The number of executions in Egypt surge to an unprecedented level as do the allegations of unfair trials and confessions extracted through torture.

Egypt has executed the death sentences of nine people who were accused of taking part in the assassination of country’s chief public prosecutor, Hisham Barakat in 2015. Another three were hanged last week because of their role in the killing of police officer Nabil Farag in 2013.

In both cases, the convicted were members of the Muslim Brotherhood, the largest civil society movement in Egypt, which was designated a terrorist organisation in Egypt after the July 3 military coup in 2013.

Amnesty International and many civil rights groups have said that the men were forced to confess their accused role in those events under heavy torture and called for a suspension of the executions.

Even the daughter of the late prosecutor, Marwa Barakat said that those nine people are not the real killers of her father and they should not be held responsible. She further stated that it would be a great mistake to punish these men. Social media was filled with videos and comments in support of the men who were widely believed to be innocent.

The Muslim Brotherhood movement also issued a statement stating that the Egyptian regime holds the responsibility for these unjust death sentences. The movement stated that they denounce violence and have never conducted any attacks against the regime forces.

The Egyptian government, however, claims the opposite. Cairo accused the Muslim Brotherhood of the assassination of Hisham Barakat, despite the movement's strong condemnation of the attack. In the following days, Egyptian security forces conducted operations and arrested some Muslim Brotherhood members, including those who were recently executed.

On February 20, Amnesty International issued a strongly worded condemnation of the Egyptian regime stating that the “execution of nine men after an unfair trial is a monumental disgrace.”

Amnesty International’s North Africa Campaigns Director Najia Bounaim said that “the Egyptian authorities must urgently halt this bloody execution spree which has seen them repeatedly putting people to death after grossly unfair trials in recent weeks.”

Despite international outrage, the Egyptian regime went ahead with the executions, and it is feared that it may continue to do so. Rights movements are concerned that more innocent Egyptians, many of them members of the Muslim Brotherhood, will be subject to execution of their death penalties.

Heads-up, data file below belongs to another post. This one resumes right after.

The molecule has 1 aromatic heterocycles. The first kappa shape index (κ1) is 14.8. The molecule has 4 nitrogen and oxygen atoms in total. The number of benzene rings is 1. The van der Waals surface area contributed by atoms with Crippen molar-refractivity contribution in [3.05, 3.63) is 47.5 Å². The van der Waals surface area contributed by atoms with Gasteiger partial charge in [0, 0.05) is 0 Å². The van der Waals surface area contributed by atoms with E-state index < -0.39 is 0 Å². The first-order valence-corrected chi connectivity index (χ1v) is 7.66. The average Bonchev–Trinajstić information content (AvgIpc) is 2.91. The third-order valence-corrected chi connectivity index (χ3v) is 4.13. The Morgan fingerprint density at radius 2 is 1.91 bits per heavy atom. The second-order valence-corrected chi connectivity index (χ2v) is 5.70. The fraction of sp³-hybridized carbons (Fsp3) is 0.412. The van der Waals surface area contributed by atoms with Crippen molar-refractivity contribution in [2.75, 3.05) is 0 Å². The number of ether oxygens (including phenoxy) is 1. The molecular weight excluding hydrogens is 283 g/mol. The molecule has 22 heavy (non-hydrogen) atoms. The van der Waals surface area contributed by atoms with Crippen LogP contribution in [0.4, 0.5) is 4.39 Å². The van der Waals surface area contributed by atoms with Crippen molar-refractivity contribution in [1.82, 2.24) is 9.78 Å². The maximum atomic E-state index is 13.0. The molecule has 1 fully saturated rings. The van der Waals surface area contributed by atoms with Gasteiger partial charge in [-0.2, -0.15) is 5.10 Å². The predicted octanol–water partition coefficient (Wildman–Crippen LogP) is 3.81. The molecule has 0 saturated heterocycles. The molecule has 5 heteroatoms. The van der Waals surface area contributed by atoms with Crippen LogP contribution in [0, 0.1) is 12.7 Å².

The executions caused an uproar among many Egyptians as well as international observers, however, Western governments remained silent. While the governments of the US, Germany, France, Italy and the United Kingdom did not make any statements about the executions, media outlets were careful in their wording as they focused mainly on Egypt's 'fight against terrorism' rather than the unjust sentences.

What is more disturbing is that Egypt will be hosting European leaders in a summit between EU and Arab countries in Sharm el Sheikh on February 24-25.

European Union states have been very careful not to damage their relations with the Egyptian regime to protect their interests in the region. For this reason, they aim to maintain close relations with Egypt.

The summit is meant to serve to advance this relationship as it is jointly organised by Egyptian president Abdel Fattah el Sisi and President of the European Council Donald Tusk. As none of the European leaders made any condemnation of the executions or cancelled their participation in the summit, Sisi's regime feels no pressure to reconsider its approach to death sentences in the country.

The execution in Egypt also sparked widespread public outrage in Turkey. While politicians and leading public figures have condemned Egypt’s policy, thousands of social media users shared solidarity messages with Egyptians who suffer from the brutal regime in the country.

The injustices of the Egyptian government is widely condemned by public opinion in Turkey, regardless of political affiliations. This stance started with the July 3 military coup in 2013 and has not changed since.

With a minor exception, Turkish political and civil forces condemned the military coup in Egypt and the events that took place in the aftermath. The main reason for this is the fact that as a nation that has suffered a number of military coups and coup attempts, Turkish people are aware of the damage that military dictatorships can do.

Turkish leadership has been relentlessly critical of the Egyptian administration. Believing that Egypt deserves to be a democratic and prosperous country with a strong influence in its region, Turkish President Recep Tayyip Erdogan has offered sincere and constructive criticism to the Sisi regime. However, Cairo has so far discarded Turkey’s calls for a democratic path.

The Egyptian regime has executed 15 men in the last three weeks alone.

To overcome existing problems, the Egyptian regime has to find a way to reach a compromise with powerful social groups in the country to build a new social contract. Additionally, Cairo has to accept there is a very large community of Egyptians that do not approve the continuation of the current leadership.

In order not to further damage the social cohesion among Egyptian society, the executions must stop. If Sisi's regime insists on its current policy, the divide between political leadership and society will deepen, eventually causing much bigger problems at the macro level.

For this reason, it is essential that the Egyptian regime revise its policies towards political detainees, especially the ones sentenced to death.

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